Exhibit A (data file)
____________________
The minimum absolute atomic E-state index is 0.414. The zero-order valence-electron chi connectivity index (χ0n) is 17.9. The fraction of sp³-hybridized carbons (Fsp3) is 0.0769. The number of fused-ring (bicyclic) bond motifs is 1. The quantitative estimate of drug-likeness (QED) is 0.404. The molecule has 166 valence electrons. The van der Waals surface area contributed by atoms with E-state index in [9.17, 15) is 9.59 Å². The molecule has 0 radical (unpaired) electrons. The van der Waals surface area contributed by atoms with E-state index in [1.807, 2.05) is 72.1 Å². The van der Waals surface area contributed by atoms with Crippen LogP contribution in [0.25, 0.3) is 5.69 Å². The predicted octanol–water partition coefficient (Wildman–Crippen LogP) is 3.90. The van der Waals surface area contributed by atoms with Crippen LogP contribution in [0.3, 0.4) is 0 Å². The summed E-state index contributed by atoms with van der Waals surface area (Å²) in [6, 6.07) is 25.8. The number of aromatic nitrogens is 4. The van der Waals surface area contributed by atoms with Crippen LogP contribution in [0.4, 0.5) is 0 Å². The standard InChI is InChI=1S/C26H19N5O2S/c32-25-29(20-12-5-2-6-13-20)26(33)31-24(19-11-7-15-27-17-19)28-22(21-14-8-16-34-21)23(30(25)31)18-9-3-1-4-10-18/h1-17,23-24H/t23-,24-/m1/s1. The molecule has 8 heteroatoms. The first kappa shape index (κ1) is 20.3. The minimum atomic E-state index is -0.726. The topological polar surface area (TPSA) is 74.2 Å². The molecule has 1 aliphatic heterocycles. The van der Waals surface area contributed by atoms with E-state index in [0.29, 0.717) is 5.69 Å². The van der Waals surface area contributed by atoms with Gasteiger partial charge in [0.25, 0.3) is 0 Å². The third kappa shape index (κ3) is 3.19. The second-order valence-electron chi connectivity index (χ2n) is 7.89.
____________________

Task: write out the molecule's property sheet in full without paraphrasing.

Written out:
The minimum absolute atomic E-state index is 0.414. The zero-order valence-electron chi connectivity index (χ0n) is 17.9. The fraction of sp³-hybridized carbons (Fsp3) is 0.0769. The number of fused-ring (bicyclic) bond motifs is 1. The quantitative estimate of drug-likeness (QED) is 0.404. The molecule has 166 valence electrons. The van der Waals surface area contributed by atoms with E-state index in [9.17, 15) is 9.59 Å². The molecule has 0 radical (unpaired) electrons. The van der Waals surface area contributed by atoms with E-state index in [1.807, 2.05) is 72.1 Å². The van der Waals surface area contributed by atoms with Crippen LogP contribution in [0.25, 0.3) is 5.69 Å². The predicted octanol–water partition coefficient (Wildman–Crippen LogP) is 3.90. The van der Waals surface area contributed by atoms with Crippen LogP contribution in [0.3, 0.4) is 0 Å². The summed E-state index contributed by atoms with van der Waals surface area (Å²) in [6, 6.07) is 25.8. The number of aromatic nitrogens is 4. The van der Waals surface area contributed by atoms with Crippen LogP contribution in [0.4, 0.5) is 0 Å². The standard InChI is InChI=1S/C26H19N5O2S/c32-25-29(20-12-5-2-6-13-20)26(33)31-24(19-11-7-15-27-17-19)28-22(21-14-8-16-34-21)23(30(25)31)18-9-3-1-4-10-18/h1-17,23-24H/t23-,24-/m1/s1. The molecule has 8 heteroatoms. The first kappa shape index (κ1) is 20.3. The minimum atomic E-state index is -0.726. The topological polar surface area (TPSA) is 74.2 Å². The molecule has 1 aliphatic heterocycles. The van der Waals surface area contributed by atoms with E-state index in [0.29, 0.717) is 5.69 Å². The van der Waals surface area contributed by atoms with Gasteiger partial charge in [0.25, 0.3) is 0 Å². The third kappa shape index (κ3) is 3.19. The second-order valence-electron chi connectivity index (χ2n) is 7.89.